Professor Eschbach-Szabó described the relationship between language and state and the necessity of language development for state development, stressing the need to respond to the changing needs of global society by developing communication between the West and Japan, providing access to modern scientific technology, and switching from a policy oriented solely towards English. In terms of the direction of development in the 21st century, she stated the importance of how language use is connected to language development in the fields of innovative knowledge and arts, and of how, in the fields of the natural sciences and science and technology, human knowledge is connected in the AI black box.

In the discussion between Professors Eschbach-Szabó and Tsukimoto, various points of view were exchanged on issues such as the languages used at international academic conferences, changes to Japanese language education due to the multiculturalism of modern society, and the publication of Japanese language dictionaries in future.


Date(s) Wednesday, 5 February 2020, 5:00-6:30 pm (Doors open: 4:30 pm)

Large Conference Room, Sanjo Conference Hall, The University of Tokyo (Hongo Campus)

Registration Pre-registration required (120 seats - First come, first served)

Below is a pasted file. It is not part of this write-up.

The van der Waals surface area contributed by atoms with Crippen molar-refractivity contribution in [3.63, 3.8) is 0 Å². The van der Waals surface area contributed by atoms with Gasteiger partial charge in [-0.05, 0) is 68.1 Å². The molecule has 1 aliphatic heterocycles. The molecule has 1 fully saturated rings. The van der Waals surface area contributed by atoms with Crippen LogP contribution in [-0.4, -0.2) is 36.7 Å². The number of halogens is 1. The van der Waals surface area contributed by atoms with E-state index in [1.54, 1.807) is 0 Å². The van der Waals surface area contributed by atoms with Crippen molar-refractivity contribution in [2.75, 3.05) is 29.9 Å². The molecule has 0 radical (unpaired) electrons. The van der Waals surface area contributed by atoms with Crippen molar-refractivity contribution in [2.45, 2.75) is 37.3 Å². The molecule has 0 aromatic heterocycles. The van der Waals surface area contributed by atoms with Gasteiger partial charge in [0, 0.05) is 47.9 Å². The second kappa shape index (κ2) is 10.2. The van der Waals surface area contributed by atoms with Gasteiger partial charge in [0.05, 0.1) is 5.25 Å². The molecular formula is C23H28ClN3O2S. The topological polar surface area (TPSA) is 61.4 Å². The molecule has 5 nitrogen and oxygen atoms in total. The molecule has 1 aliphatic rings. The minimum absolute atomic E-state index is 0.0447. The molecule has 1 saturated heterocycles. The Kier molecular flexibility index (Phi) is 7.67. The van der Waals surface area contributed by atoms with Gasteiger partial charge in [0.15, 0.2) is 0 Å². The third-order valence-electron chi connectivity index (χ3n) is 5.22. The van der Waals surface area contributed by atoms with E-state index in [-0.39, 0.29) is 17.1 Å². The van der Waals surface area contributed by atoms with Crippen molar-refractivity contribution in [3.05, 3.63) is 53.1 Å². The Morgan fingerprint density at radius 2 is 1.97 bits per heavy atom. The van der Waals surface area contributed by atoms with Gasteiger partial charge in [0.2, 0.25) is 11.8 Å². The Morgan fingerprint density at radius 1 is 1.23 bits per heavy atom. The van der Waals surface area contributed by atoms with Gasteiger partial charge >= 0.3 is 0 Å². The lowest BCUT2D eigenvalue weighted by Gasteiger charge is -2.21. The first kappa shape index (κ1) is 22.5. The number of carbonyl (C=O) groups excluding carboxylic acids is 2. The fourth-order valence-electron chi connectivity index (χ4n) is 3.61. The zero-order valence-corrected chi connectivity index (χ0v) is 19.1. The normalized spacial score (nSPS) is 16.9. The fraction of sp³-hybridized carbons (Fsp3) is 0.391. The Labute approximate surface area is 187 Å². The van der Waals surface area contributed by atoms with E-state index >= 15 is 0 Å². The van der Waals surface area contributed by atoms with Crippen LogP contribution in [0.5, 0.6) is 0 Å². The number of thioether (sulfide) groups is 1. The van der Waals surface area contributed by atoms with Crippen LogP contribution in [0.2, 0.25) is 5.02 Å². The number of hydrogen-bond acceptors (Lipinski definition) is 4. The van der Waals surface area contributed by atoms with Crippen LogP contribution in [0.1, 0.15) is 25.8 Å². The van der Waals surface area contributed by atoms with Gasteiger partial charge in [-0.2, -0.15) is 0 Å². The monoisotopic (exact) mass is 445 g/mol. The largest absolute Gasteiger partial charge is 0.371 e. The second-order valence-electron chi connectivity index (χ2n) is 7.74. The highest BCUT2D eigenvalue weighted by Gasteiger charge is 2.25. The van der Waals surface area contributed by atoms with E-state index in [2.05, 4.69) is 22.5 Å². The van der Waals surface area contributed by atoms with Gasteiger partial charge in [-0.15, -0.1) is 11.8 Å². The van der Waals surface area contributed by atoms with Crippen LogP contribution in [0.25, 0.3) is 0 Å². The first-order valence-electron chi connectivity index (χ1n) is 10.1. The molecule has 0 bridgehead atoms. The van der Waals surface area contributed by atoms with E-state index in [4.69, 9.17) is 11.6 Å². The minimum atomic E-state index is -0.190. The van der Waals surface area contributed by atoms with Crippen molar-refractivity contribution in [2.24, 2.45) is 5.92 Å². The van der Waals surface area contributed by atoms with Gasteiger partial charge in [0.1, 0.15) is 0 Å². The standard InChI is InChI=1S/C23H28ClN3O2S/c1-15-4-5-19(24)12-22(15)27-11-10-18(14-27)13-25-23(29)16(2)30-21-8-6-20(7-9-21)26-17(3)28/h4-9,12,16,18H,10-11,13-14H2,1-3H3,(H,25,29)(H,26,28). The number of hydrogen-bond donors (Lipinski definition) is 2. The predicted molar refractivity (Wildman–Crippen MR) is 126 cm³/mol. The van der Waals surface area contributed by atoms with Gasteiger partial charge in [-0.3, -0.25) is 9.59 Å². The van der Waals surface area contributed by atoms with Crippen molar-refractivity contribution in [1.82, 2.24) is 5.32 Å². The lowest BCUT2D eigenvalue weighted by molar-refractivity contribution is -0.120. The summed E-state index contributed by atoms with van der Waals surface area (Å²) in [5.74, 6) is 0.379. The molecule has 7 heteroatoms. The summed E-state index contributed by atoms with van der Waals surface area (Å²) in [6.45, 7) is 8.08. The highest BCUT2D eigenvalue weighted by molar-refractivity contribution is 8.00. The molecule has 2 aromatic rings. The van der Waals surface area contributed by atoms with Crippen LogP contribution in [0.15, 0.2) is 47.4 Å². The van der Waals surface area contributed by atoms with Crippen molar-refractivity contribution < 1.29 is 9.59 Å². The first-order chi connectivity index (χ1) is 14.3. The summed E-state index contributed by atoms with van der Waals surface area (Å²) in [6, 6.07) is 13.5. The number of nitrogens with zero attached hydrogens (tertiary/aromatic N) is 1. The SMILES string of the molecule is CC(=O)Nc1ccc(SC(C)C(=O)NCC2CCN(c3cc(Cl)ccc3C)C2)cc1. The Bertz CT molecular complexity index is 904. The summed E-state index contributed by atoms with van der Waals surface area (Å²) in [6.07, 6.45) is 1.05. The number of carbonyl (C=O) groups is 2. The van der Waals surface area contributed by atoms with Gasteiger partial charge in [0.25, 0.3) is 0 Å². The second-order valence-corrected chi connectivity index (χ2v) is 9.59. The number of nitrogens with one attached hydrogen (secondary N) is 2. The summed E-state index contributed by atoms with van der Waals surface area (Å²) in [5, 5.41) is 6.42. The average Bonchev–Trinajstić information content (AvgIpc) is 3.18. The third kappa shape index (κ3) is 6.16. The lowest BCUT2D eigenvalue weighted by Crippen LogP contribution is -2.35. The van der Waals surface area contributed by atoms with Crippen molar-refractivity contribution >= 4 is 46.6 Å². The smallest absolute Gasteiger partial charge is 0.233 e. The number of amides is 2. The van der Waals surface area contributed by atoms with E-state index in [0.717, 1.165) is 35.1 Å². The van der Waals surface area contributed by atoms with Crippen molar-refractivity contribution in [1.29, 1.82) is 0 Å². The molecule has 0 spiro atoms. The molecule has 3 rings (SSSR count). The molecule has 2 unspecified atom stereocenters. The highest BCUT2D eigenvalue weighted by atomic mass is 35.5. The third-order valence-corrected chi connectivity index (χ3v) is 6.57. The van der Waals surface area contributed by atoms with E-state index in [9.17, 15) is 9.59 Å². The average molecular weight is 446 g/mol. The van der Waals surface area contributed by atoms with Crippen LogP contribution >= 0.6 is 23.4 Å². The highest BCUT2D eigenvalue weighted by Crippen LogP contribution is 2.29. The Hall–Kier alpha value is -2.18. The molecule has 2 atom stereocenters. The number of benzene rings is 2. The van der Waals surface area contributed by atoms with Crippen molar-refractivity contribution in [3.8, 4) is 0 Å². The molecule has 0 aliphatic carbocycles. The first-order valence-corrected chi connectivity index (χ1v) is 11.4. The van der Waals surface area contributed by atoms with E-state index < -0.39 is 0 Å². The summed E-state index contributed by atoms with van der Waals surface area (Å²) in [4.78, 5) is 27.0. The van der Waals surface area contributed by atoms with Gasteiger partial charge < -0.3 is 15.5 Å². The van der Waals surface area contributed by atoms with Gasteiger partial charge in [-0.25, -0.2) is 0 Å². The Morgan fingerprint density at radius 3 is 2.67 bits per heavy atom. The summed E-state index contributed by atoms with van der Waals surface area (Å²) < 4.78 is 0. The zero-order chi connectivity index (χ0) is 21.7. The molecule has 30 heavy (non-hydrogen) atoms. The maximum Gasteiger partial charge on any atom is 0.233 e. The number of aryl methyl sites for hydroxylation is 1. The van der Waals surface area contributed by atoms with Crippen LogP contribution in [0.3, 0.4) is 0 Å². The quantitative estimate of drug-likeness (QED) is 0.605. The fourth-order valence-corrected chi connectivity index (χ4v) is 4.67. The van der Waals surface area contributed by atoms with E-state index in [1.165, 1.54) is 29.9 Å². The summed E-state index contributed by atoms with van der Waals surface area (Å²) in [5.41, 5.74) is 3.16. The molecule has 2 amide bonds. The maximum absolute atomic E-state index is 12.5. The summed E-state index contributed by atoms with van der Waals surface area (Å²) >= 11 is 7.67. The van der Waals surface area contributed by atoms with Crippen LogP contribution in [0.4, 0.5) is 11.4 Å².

Language English and Japanese (Simultaneous translation available)

The lecture will discuss about the advantages of developing Japanese as a global scientific language and the importance of strengthening linguistic and cultural connections with other languages. Japan should be aware of the power of Japanese culture and develop Japanese more actively.

Speaker Profile

Viktoria Eschbach-Szabó obtained an MA in German, Slavic, Chinese and Japanese Studies from Eötvös Loránd University Budapest (1981) and a Ph.D. in East Asian Studies from Ruhr University Bochum (1984). After teaching as a Professor of Modern Japanese Studies at Trier University she moved to Tübingen (1992) and is currently a Professor of Japanese Studies at Tübingen University as well as Co-Founder/Co-Director of the Tübingen Centre for Japanese Studies at Doshisha University (1993- ). For a long time she worked as the convenor for the Japanese Linguistics and Language Teaching Section at the European Association for Japanese Studies (EAJS) and served as President (2005-08).

Organized by Tokyo College, The University of Tokyo